Basketball is a tough sport. There are plenty of fouls that occur throughout every game, and they can stack up extremely quickly. However, not all infractions are created equal. Some fouls are much more severe than others.
This article looks at flagrant fouls to show one of the more extreme ends of the spectrum. Seeing how they are called, why they’re in place, and the rules behind them, will provide a better understanding of the game as a whole.
Common and Technical Fouls
Before getting into flagrants, it’s first important to cover what they are not. There are three general foul categories in basketball: common, flagrant, and technical. All of those are penalties, but their severity, punishment, and reasoning are all different.
Common fouls refers to anything that gets called on the court without being too severe. That includes things like blocking, charges, reaching, shooting fouls, and moving screens. Such penalties typically lead to free throws or a change in possession, but never both.
Common fouls are the least severe of any fouls. Not only do they happen quite a bit over the course of play, but players are able to accrue six in a game before they get ejected. That’s not necessarily true with technicals or flagrants.
In contrast, technical fouls get handed out when a player violates the spirit of the game. While these can be violent in nature, such as hitting an opposing player, they don’t have to be.
Anything that interrupts the game, including throwing the basketball or yelling at a referee, can lead to a technical foul. Unlike common fouls, which only result in either free throws or a change in possession, technical fouls cause two free throws and the shooting team keeps possession.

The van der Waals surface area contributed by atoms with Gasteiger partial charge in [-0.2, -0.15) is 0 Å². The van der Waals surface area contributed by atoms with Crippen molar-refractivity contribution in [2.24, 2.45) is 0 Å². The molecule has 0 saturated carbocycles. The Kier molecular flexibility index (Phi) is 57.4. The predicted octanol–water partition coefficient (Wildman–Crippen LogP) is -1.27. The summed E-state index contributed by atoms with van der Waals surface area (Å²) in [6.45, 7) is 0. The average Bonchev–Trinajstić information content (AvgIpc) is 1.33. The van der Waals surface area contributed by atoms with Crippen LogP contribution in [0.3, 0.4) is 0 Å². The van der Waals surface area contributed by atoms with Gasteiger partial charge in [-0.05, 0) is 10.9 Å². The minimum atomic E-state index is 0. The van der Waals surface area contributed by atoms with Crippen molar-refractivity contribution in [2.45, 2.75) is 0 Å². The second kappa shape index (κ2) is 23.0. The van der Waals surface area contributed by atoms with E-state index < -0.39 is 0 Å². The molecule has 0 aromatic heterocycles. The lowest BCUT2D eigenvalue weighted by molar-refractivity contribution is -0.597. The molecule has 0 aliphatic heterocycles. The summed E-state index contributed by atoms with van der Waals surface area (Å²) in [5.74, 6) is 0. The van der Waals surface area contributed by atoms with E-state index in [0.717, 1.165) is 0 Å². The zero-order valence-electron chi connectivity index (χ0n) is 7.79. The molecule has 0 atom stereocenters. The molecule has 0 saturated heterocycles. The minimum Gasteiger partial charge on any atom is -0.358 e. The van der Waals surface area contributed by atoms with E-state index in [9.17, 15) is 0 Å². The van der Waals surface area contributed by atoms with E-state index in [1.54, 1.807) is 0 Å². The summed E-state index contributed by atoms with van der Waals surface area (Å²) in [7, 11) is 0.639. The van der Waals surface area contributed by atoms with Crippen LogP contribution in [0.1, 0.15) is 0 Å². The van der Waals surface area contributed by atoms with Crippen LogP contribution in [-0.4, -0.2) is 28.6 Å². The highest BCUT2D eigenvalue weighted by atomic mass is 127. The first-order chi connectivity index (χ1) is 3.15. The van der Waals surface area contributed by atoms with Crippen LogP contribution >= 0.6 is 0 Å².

Flagrants 1 and 2s
While technical fouls come with severe penalties, they aren’t quite as bad as flagrants. Flagrant fouls are common fouls that involve excessive or violent contact which can injure or seriously harm the fouled player. That includes body slams and undercuts.
Such fouls can be done intentionally or unintentionally, and they come with the same penalty as technical fouls (two free throws and possession). However, where they differ is in their severity. Flagrant fouls tend to be much more aggressive.
The NBA splits flagrants up into two categories. A Flagrant 1 (also known as a Flagrant Penalty 1) occurs when a player commits unnecessary contact against an opponent. This can be anything from a particularly hard foul to a tough shove or push.
A Flagrant 2 (Flagrant Penalty 2) occurs when a player commits unnecessary contact that would normally be deemed a flagrant 1, but does so in a way that’s excessive. A Flagrant 2 also calls for an immediate ejection. A player who commits two Flagrant 1’s in a game is also ejected.
The refs determine what type a flagrant is by breaking down how hard the foul was, where on the body a player was hit (the head being the most likely to be a flagrant), as well as any other acts that a player made before committing a foul.
That’s a long process, but an important one. Flagrants are the most severe fouls in basketball, and it’s important to review contact before making that decision.
Flagrant fouls come in two different forms, but both are egregious in nature. That’s the reason they have multiple levels, and why the NBA takes them so seriously. They do not happen a lot, but everyone takes notice when they do.